Marissa giggled. “That’s what we should do. Start calling her Fart-face. Becky Farsi Fart-face.”
“Yeah! That would be funny.”
Marissa stood and together they picked up their identical backpacks and started walking in the direction of home. In the background of the warm May afternoon was the sound of a commercial airliner lifting off the runway two miles away. It was a sound heard often by those in the take-off path, a sound mostly ignored.
“How did you do on the math test?”
“Why do you ask me? I always get them all right, just like you.”
“Just wondering. I figure one of us has to make a mistake eventually.”
“What?” Melissa shouted. The two girls, in identical blouses and identical skirts, turned their identical misshapen faces toward the huge passenger jet. Melissa pulled Marissa to the ground and they covered their heads with their backpacks and cowered against the roar that shook their little bodies.
At barely two miles off the end of the runway, commercial airliners normally have more than sufficient altitude to avoid scaring the daylights out of a couple of ten-year-old girls on a school playground. Above the girls the airliner was at 200 feet and losing altitude, the pilot having already frantically reported to flight control that there was a hydraulic failure. One of the seven people who survived out of the 159 on board—they would become known as the miracle seven—would remember looking out the window and being surprised at seeing the girls lying on the ground, just before realizing that there was something deadly wrong.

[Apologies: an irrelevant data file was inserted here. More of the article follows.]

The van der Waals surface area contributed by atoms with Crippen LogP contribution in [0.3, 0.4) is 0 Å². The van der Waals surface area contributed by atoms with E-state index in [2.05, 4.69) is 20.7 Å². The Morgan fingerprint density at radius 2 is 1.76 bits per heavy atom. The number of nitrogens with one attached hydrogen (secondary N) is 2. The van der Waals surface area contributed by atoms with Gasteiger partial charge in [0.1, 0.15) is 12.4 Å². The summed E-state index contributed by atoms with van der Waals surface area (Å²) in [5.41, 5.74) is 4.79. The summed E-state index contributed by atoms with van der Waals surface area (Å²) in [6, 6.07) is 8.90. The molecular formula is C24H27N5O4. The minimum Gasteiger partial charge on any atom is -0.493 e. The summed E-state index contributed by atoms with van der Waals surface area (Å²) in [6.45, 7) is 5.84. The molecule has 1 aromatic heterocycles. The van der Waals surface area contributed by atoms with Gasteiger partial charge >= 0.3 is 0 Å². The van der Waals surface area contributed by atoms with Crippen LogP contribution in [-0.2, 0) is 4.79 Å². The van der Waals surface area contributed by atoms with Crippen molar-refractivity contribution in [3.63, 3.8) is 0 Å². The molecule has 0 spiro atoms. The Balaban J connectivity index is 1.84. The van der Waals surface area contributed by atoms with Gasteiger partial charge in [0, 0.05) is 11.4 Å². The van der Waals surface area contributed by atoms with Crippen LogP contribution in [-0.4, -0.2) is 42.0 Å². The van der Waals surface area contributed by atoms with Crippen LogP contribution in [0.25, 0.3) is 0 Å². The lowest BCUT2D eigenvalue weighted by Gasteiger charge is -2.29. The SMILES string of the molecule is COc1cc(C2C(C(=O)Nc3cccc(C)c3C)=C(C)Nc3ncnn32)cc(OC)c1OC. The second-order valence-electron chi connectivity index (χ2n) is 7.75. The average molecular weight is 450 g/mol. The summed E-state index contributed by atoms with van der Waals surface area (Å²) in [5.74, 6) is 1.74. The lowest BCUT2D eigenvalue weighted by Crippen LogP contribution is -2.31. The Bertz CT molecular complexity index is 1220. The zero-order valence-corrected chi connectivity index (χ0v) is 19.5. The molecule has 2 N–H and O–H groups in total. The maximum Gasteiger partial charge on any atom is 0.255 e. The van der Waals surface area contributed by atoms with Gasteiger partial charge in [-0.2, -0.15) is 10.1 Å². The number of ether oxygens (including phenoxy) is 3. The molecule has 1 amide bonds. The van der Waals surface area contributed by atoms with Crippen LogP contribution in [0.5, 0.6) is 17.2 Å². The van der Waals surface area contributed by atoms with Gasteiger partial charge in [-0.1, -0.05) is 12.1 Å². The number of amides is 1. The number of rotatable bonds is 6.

Two blocks beyond the girls, the jet slipped below 100 feet. Instead of trying to regain hydraulics, the pilot was unsuccessfully attempting to steer the massive flying machine toward an open field. He felt a shudder on contact with the chimney of one house, thought of his wife and child, and saw a woman run out of the next house and look directly at him and then draw her last surprised breath.
The girls jumped to their feet and watched the tail of the huge plane disappear beyond the oak trees and tops of houses and then heard the explosions and saw the horrendous fireballs in the sky. They took off through the opening in the fence, across the street and down the avenue that ran directly to where they lived. People were coming out of their houses and running in the same direction, toward the flames and smoke shooting high in the air. The girls ran and ran and ran. More and more people were running with them; women were screaming and crying. Two men ran past them, shouting, and there were sirens.
And then they stopped.
They moved no farther than the corner sign marking the cross streets of Berry Lane and West Third Avenue. They were holding hands and staring. Their hearts raced and tears streamed down their misshapen cheeks. It was not the raging fire that stopped them. It was the fact that the house, which they called home since the day they were born, where Momma sang songs and called them her identicals, was gone. They also knew that so was Momma. Today was her day off from work. What they had yet to know was how totally alone they were yet to become.